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A discussion on family histories and inter-generational memory in changing times.

Family secrets come in many guises, from the deliberate withholding of information to the repressed memories of traumatic events. And in periods of rapid and disruptive change, it can be difficult to build bridges between the experience and values of different generations.

But in the silence which surrounds certain family members and in the gaps which may open up between different generational perspectives, it may be possible to imagine new and even alternative family histories which point to uncommon but potentially shareable ground. A new conversation may then begin between parents and children in which each discovers something new about the other - and themselves.

In this session, two writers who have a special interest in the dis/continuities of Jewish working class life histories and how these are relayed through storytelling will draw on their research to examine these questions. Phil Cohen will read from and discuss some of the issues which arose when he came to edit his father’s memoir A Long Life in the Making (Eyeglass Books 2021) about growing up in a radical Left Wing Jewish family culture in the Glasgow Gorbals between the wars.

Anthony Clave will draw on his book Promised Land (Yellow Jersey Press 2011) and more recent writing, to discuss experiences of Jewish working class life growing up in Leeds in the 1960’s. In conversation, some of the similarities and differences in structures of feeling and belief between the two communities will be highlighted. How has this affected the formative experiences of growing up Jewish and working class over the past century and how has this in turn been reflected in the political trajectory of the Anglo-Jewish diaspora over the same period?.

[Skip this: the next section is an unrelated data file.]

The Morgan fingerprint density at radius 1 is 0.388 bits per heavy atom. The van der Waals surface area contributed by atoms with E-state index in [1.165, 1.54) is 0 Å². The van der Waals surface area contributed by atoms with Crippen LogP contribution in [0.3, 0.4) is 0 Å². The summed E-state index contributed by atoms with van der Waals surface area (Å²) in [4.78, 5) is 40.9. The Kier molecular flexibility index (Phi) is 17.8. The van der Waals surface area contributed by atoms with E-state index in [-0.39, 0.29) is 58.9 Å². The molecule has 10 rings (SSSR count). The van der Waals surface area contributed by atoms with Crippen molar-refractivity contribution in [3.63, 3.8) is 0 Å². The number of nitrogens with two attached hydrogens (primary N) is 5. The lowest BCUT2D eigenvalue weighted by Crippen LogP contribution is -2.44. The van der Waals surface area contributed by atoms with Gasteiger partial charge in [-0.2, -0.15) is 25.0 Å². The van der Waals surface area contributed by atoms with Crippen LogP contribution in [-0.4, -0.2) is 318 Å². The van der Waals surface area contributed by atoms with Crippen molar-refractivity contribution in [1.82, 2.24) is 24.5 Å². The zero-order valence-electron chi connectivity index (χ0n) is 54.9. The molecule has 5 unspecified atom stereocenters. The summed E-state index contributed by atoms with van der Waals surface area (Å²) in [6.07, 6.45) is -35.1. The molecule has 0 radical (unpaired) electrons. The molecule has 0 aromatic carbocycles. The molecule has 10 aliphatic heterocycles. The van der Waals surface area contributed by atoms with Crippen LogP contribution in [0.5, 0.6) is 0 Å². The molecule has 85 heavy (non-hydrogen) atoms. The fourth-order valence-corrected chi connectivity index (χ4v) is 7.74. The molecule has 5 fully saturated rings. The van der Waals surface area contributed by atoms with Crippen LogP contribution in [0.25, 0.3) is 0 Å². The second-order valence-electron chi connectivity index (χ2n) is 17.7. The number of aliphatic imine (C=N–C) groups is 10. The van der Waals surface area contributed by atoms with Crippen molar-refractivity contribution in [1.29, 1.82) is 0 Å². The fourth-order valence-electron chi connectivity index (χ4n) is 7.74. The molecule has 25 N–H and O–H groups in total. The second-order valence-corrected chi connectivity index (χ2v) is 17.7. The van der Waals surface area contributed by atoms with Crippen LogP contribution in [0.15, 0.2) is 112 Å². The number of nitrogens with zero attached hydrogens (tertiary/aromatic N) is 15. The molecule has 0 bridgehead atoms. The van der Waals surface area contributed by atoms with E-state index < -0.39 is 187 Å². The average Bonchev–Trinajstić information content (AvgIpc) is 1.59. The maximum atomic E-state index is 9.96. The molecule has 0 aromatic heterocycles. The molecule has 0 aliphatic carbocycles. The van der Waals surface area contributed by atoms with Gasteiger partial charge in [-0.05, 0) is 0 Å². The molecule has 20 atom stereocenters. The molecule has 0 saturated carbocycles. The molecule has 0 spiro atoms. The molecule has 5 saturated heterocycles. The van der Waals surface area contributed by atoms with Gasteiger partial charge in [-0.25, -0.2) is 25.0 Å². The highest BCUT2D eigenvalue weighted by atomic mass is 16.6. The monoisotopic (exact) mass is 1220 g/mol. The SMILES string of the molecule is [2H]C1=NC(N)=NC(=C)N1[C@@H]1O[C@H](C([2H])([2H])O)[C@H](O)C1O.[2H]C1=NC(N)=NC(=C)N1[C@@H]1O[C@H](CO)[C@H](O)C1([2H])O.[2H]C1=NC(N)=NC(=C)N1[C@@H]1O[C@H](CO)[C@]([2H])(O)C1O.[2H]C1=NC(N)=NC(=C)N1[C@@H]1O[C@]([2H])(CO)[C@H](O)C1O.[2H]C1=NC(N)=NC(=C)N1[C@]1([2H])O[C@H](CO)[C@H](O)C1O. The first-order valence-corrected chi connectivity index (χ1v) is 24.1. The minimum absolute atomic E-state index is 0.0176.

Phil Cohen

Phil Cohen is an emeritus Professor of Cultural Studies at the University of East London, and research director of the Livingmaps Network. He has worked for many years with the communities of East London documenting the impact of social and economic change on their livelihoods, life styles and life stories.

He is the author of a widely acclaimed study of the London 2012 Olympics, On the Wrong Side of the Track: East London and the Post Olympics and has written widely on issues of class, race and inter-generational relations. His memoir Reading Room Only (Five Leaves, 2013) describes the vicissitudes of growing up as a mitschling in 1950’s London, a theme explored further in Postcards to Grandad: A Family Romance (Eyeglass Books, 2019). this event will be in person and online.

Anthony Clavane

Anthony Clavane is a lecturer in Journalism and Storytelling at the University of Essex. His first book Promised Land won both the National Sporting Club’s Football Book of the Year and the Sports Book of the Year. Both this book and his second one, Does Your Rabbi Know You’re Here? were widely praised – and examined themes connected to Jewish identity. His third, A Yorkshire Tragedy (2016) was a Guardian sports book of the year. According to the New York Times “this magnificent book (is) a fascinating insight into a decade that changed the nature of sport and changed the face of the country.”

His other work includes the stage dramas Promised Land, Playing The Joker and Leeds Lads. He has been a journalist for 30 years, writing about sport for the Sunday Mirror and contributing pieces on the arts and culture to publications including The Guardian, The New Statesman, The New European and The Yorkshire Post.

Please note

This talk will take place in person and online. Please choose either option at checkout. A Zoom link to join will be included in the confirmation email upon booking.

Date - Mon 28 March 2022 7:30pm

£15 in the building or £10 online

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